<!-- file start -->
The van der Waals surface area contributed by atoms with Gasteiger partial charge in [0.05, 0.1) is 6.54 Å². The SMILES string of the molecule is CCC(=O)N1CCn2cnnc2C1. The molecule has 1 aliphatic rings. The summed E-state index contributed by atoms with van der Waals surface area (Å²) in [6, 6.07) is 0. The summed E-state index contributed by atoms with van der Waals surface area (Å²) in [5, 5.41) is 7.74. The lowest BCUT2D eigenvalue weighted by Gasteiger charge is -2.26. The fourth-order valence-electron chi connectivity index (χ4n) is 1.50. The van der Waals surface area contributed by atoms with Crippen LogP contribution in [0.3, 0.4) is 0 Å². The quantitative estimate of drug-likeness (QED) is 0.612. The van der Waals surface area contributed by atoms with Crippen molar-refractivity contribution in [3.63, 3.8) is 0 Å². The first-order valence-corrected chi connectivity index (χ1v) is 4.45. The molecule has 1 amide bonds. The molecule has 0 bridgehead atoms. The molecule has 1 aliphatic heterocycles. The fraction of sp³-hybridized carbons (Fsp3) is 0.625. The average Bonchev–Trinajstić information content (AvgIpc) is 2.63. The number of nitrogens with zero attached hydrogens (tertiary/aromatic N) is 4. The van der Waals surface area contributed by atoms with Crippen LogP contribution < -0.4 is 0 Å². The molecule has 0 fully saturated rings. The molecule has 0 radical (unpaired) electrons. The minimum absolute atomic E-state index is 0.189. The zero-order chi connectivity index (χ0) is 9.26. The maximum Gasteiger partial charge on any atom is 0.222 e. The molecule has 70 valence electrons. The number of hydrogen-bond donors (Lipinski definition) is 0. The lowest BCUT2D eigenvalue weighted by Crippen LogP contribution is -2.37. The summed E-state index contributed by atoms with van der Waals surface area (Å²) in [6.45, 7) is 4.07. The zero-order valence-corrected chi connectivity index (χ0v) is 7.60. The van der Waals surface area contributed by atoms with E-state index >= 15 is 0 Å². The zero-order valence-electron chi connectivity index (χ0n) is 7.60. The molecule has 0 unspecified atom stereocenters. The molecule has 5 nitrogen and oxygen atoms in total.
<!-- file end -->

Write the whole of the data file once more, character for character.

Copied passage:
The van der Waals surface area contributed by atoms with Gasteiger partial charge in [0.05, 0.1) is 6.54 Å². The SMILES string of the molecule is CCC(=O)N1CCn2cnnc2C1. The molecule has 1 aliphatic rings. The summed E-state index contributed by atoms with van der Waals surface area (Å²) in [6, 6.07) is 0. The summed E-state index contributed by atoms with van der Waals surface area (Å²) in [5, 5.41) is 7.74. The lowest BCUT2D eigenvalue weighted by Gasteiger charge is -2.26. The fourth-order valence-electron chi connectivity index (χ4n) is 1.50. The van der Waals surface area contributed by atoms with Crippen LogP contribution in [0.3, 0.4) is 0 Å². The quantitative estimate of drug-likeness (QED) is 0.612. The van der Waals surface area contributed by atoms with Crippen molar-refractivity contribution in [3.63, 3.8) is 0 Å². The first-order valence-corrected chi connectivity index (χ1v) is 4.45. The molecule has 1 amide bonds. The molecule has 0 bridgehead atoms. The molecule has 1 aliphatic heterocycles. The fraction of sp³-hybridized carbons (Fsp3) is 0.625. The average Bonchev–Trinajstić information content (AvgIpc) is 2.63. The number of nitrogens with zero attached hydrogens (tertiary/aromatic N) is 4. The van der Waals surface area contributed by atoms with Crippen LogP contribution < -0.4 is 0 Å². The molecule has 0 fully saturated rings. The molecule has 0 radical (unpaired) electrons. The minimum absolute atomic E-state index is 0.189. The zero-order chi connectivity index (χ0) is 9.26. The maximum Gasteiger partial charge on any atom is 0.222 e. The molecule has 70 valence electrons. The number of hydrogen-bond donors (Lipinski definition) is 0. The lowest BCUT2D eigenvalue weighted by Crippen LogP contribution is -2.37. The summed E-state index contributed by atoms with van der Waals surface area (Å²) in [6.45, 7) is 4.07. The zero-order valence-corrected chi connectivity index (χ0v) is 7.60. The van der Waals surface area contributed by atoms with E-state index >= 15 is 0 Å². The zero-order valence-electron chi connectivity index (χ0n) is 7.60. The molecule has 0 unspecified atom stereocenters. The molecule has 5 nitrogen and oxygen atoms in total.